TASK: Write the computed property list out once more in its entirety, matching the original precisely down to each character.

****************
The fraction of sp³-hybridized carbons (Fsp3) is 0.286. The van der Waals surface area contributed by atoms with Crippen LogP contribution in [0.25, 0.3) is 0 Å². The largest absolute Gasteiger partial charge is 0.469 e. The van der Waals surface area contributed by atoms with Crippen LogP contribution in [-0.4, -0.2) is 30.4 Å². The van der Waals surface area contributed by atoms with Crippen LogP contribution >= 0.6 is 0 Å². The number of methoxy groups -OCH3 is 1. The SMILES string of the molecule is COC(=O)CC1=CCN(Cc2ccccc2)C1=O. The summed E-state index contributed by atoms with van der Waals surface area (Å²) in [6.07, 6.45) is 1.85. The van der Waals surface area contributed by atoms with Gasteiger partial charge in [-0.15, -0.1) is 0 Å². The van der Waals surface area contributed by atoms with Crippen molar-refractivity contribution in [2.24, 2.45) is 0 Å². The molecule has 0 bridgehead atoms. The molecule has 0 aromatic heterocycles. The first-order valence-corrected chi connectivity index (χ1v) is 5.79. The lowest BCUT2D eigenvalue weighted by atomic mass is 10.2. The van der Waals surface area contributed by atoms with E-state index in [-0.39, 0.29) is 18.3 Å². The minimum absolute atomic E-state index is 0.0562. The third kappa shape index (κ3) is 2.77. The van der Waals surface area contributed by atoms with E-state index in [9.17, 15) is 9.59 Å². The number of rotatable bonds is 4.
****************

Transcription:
The fraction of sp³-hybridized carbons (Fsp3) is 0.286. The van der Waals surface area contributed by atoms with Crippen LogP contribution in [0.25, 0.3) is 0 Å². The largest absolute Gasteiger partial charge is 0.469 e. The van der Waals surface area contributed by atoms with Crippen LogP contribution in [-0.4, -0.2) is 30.4 Å². The van der Waals surface area contributed by atoms with Crippen LogP contribution >= 0.6 is 0 Å². The number of methoxy groups -OCH3 is 1. The SMILES string of the molecule is COC(=O)CC1=CCN(Cc2ccccc2)C1=O. The summed E-state index contributed by atoms with van der Waals surface area (Å²) in [6.07, 6.45) is 1.85. The van der Waals surface area contributed by atoms with Gasteiger partial charge in [-0.15, -0.1) is 0 Å². The van der Waals surface area contributed by atoms with Crippen molar-refractivity contribution in [2.24, 2.45) is 0 Å². The molecule has 0 bridgehead atoms. The molecule has 0 aromatic heterocycles. The first-order valence-corrected chi connectivity index (χ1v) is 5.79. The lowest BCUT2D eigenvalue weighted by atomic mass is 10.2. The van der Waals surface area contributed by atoms with E-state index in [-0.39, 0.29) is 18.3 Å². The minimum absolute atomic E-state index is 0.0562. The third kappa shape index (κ3) is 2.77. The van der Waals surface area contributed by atoms with E-state index in [9.17, 15) is 9.59 Å². The number of rotatable bonds is 4.